The East End is one of the oldest parts of London – and an area where displaced people from other parts of the capital often ended up. Whilst many people disregard the East End as an example of the ‘traditional’ London Tourist Attractions there is still so much to see. Terrible slums existed for centuries, and even when these were torn down, they were replaced by buildings that are still steeped in history today. Buildings like The London Hospital – home for many years to Joseph Merrick, The Elephant Man.
One London Tourist Attraction – if you can find it – is Dennis Severs House. Tucked up a side street in deepest Spitalfields, it feels as though it has been preserved almost exactly as it was all those centuries ago. A walk around the building gives the visitor the impression that they have stepped back into another time.
Even after life, the East End remains the home for many as the Jewish Cemetery on North Road, hidden from prying eyes, proves. Threatened by the developers, it has been saved by the actions of one of the richest families in the country.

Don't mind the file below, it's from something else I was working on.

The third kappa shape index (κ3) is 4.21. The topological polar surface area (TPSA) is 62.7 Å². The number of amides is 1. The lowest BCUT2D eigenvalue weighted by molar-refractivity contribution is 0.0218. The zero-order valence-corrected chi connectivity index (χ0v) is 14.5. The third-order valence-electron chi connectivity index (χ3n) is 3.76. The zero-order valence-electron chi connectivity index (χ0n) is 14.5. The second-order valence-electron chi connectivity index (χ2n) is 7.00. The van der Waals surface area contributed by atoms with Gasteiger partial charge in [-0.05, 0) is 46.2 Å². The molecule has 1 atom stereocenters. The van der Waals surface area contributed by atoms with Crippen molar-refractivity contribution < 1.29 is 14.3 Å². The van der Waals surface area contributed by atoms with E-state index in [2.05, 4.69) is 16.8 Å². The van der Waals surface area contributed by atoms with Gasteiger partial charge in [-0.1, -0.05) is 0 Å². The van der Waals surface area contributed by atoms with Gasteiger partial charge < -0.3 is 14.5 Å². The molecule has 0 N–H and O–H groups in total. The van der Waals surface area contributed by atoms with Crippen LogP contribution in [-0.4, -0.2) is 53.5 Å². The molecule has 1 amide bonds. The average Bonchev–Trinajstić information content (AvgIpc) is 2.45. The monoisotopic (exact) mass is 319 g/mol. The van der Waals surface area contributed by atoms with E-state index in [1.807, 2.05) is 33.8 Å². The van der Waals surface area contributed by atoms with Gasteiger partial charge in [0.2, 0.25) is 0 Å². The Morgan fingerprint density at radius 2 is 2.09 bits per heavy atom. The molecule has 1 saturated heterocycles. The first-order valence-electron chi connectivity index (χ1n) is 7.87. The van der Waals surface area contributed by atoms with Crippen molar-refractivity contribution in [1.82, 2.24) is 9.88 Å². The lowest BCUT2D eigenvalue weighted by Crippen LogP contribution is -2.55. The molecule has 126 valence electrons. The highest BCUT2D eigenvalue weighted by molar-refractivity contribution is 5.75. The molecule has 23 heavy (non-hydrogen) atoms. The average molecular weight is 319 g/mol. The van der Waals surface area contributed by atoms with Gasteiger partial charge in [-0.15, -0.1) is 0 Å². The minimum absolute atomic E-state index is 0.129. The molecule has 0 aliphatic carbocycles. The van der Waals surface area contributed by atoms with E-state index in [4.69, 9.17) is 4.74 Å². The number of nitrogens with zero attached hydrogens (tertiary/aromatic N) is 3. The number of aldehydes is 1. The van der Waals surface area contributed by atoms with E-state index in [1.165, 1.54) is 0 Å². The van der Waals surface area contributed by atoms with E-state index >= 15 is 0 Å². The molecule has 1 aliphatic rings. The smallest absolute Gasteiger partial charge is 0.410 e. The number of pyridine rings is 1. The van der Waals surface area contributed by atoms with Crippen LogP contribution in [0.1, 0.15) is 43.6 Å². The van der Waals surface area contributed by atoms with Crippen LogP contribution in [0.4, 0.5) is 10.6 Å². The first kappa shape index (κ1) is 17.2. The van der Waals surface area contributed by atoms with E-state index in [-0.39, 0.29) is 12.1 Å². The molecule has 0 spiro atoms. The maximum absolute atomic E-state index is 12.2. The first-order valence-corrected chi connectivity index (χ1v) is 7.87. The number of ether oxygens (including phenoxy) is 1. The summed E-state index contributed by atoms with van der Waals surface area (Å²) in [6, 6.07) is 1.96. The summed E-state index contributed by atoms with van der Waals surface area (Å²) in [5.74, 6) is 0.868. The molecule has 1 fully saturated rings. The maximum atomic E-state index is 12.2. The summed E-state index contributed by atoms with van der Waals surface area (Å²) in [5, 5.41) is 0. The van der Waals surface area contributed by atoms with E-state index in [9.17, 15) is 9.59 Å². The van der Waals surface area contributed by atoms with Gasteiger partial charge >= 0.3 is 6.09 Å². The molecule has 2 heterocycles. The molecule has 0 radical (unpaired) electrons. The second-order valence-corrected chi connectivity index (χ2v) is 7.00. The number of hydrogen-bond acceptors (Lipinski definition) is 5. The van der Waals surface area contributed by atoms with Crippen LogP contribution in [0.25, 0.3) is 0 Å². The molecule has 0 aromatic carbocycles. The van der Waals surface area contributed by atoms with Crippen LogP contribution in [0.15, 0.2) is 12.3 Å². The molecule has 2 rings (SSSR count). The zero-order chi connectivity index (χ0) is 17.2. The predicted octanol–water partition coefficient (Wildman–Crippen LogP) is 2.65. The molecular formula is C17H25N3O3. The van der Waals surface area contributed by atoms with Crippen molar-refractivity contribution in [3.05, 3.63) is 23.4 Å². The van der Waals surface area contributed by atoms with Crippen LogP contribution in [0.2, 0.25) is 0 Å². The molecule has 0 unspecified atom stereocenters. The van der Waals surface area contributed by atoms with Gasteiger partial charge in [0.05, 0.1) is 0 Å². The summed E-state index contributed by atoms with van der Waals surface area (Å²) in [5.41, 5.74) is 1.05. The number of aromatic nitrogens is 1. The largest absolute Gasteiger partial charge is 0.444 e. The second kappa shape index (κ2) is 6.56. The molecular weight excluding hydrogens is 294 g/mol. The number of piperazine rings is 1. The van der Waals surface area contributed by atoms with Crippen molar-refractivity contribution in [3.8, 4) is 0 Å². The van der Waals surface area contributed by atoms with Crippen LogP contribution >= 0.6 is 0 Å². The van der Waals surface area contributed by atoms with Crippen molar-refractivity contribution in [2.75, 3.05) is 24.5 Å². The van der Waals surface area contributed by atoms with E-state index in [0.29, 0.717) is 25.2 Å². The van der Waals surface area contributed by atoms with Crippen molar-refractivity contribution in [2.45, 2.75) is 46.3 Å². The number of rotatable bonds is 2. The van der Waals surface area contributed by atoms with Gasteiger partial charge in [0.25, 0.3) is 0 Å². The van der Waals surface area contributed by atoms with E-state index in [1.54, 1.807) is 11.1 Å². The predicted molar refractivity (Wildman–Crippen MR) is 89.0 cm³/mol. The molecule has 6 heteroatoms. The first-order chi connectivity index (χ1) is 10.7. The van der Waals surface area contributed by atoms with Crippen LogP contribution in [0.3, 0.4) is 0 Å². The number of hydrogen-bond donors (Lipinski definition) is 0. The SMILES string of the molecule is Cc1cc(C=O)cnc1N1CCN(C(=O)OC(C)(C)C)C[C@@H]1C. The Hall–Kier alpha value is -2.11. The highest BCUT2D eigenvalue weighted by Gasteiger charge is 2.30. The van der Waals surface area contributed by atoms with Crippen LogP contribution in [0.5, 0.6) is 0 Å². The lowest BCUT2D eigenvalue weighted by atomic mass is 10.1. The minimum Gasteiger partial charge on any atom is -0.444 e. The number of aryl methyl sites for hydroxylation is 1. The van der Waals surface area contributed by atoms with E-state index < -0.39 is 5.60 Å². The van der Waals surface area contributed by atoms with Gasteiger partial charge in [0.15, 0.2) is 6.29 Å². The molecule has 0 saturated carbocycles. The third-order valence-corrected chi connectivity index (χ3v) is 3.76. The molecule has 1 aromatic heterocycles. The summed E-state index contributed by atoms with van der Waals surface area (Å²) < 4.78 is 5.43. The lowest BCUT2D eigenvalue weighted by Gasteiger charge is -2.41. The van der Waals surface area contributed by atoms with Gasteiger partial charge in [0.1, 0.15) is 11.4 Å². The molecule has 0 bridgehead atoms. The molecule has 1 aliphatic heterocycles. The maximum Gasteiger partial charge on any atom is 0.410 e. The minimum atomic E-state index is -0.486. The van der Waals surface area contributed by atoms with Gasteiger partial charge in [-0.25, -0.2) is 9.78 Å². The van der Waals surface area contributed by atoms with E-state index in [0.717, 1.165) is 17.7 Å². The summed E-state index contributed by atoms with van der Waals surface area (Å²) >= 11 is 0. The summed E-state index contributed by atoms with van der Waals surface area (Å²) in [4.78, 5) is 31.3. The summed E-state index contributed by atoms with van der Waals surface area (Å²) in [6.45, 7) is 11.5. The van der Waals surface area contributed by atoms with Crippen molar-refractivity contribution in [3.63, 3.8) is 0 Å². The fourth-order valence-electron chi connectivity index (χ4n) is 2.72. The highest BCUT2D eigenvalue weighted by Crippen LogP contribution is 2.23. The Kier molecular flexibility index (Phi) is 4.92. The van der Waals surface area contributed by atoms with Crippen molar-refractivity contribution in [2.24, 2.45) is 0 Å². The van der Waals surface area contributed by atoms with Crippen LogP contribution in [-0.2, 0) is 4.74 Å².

To discover these and many more fascinating East End buildings, read on…
THE LONDON HOSPITAL
The London Hospital was originally founded in September 1740 and went by the name of The London Infirmary. It changed its name to The London Hospital in 1748 and on its 250th anniversary in 1990 changed its name once more, this time becoming the The Royal London Hospital (more)
THE WHITECHAPEL BELL FOUNDRY
Just off the Whitechapel Road in the East End lies a small, fairly insignificant looking doorway. It may not look as imposing as other London tourist attractions, but venture beyond and you will find (more)
DENNIS SEVERS’ HOUSE
Despite initial appearances, Dennis Severs’ House is not a museum at all, but a private house that is open to members of the general public and acts as a sort of ‘time capsule’ to The East End of London’s past (more)
BRADY STREET JEWISH CEMETERY
A short stroll away from bustling Whitechapel Tube Station, hides Brady Street Cemetery – part of the strong Jewish influence that had come to dominate Spitalfields and the surrounding areas (more)
WAPPING POLICE STATION MUSEUM
Wapping Police Station is the site of the oldest police force in the world. Formed in 1798 it has a museum that shows all aspects of river policing and can be visited by members of the public (more)